Family Weddings

 Aunt Kathy, (cousin)Susan and me
My summer began with the happiest of celebrations, 2 family weddings.  My cousin Paul and his bride, Bridget had a beautiful beach wedding.  The following weekend we celebrated the marriage of my Uncle Stephen and his new wife, Lynne.

Dancing, eating, picture taking and reconnecting, I enjoyed every moment of celebrating.  Love found, families formed and made 'official', what's not to love?

There were moments of sweetness and hilarity. Paul's 16 year old son and best man delivered the best toast I have ever witnessed.  It was heartfelt and hilarious, delivered with the timing of a late night talk show host. He ended the toast by telling his dad and new step mom that he loved them more than anything in the world, as their eyes filled with tears and a collective sigh was breathed by the guests, he added "except for the Patriots."

It really did look like white chocolate!
Earlier in the evening my cousin Susan's daughter, Lara, sneaked a bite of the light house shaped white chocolate party favor, only to discover that she had bitten into a bar of soap.  Her face in that moment was priceless.

Uncle Stephen and me
 Aunt Nora, me and (cousin) Reema
Stephen and Lynne both have grown children and six grandchildren between them.  When they shared their first dance you could feel not only the love between them, but also the love for them by everyone in the room. I sat a table with my aunts, cousins and children of my cousins.  I felt content, grateful to be with family.  Happy to be a part of the celebration.

There is one detail of these weddings that is  remarkable for me.  Both of the grooms are part of my birth family. Paul is the son of my birth mother's brother, Rob.  Stephen is the brother of my birth father, Tim.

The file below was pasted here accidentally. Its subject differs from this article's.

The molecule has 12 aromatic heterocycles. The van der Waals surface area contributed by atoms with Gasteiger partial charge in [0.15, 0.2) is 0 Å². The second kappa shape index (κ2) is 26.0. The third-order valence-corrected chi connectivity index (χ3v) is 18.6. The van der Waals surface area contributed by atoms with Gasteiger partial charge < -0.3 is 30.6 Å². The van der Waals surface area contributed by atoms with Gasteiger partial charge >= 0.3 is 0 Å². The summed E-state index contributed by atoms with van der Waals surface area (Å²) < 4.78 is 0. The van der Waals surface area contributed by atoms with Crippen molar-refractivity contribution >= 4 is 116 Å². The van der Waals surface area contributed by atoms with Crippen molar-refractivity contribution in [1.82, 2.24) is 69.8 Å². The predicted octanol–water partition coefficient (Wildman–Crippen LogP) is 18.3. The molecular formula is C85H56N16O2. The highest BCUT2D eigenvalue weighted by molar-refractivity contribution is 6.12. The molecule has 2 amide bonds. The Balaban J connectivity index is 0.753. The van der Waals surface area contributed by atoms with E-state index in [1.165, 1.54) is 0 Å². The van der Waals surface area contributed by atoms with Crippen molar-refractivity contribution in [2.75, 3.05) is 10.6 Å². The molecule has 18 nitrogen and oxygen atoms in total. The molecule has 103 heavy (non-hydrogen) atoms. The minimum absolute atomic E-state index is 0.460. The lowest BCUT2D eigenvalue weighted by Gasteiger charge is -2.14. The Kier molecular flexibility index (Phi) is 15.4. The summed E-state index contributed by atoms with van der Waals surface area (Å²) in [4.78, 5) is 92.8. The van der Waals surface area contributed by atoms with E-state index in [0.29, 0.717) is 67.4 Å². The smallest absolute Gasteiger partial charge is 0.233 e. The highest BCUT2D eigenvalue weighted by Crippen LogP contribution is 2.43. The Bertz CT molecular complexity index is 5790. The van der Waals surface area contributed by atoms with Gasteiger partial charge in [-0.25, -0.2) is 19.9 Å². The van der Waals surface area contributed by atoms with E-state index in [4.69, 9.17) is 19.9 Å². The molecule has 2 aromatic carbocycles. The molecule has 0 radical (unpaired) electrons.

I have shared in previous blog posts that I have found 'reunion' complicated in many ways.  One place that I have experienced a sense of uncomplicated belonging is in my extended birth family. Aunt, uncle, cousin, first cousin once removed (or is that second cousin?) are not words that trigger conflict, loyalty issues or role confusion for me.  You can have lots of extended family members.  It's so liberating!  You can form deep relationships with those you connect with, and just see the others at weddings and funerals.  It's so easy!

Aunt Kathy, Susan, Uncle Rob, Samantha (Paul's daughter)  (cousin) Paul and me
Regardless of how complex birth parent reunion was for me, both of my birth parents truly loved me and wanted to know me.  My extended birth family has been amazing from the moment I met them.  I am grateful that they included me in their lives and welcomed me as one of their own.  They didn't have to, they could have just said 'glad to meet you' and moved on with their lives.

In the spirit of celebrating love, I am celebrating the love of my family, both birth and adoptive.  Sure, you need a keen memory, and perhaps a chart to keep them all straight, but who's luckier than me?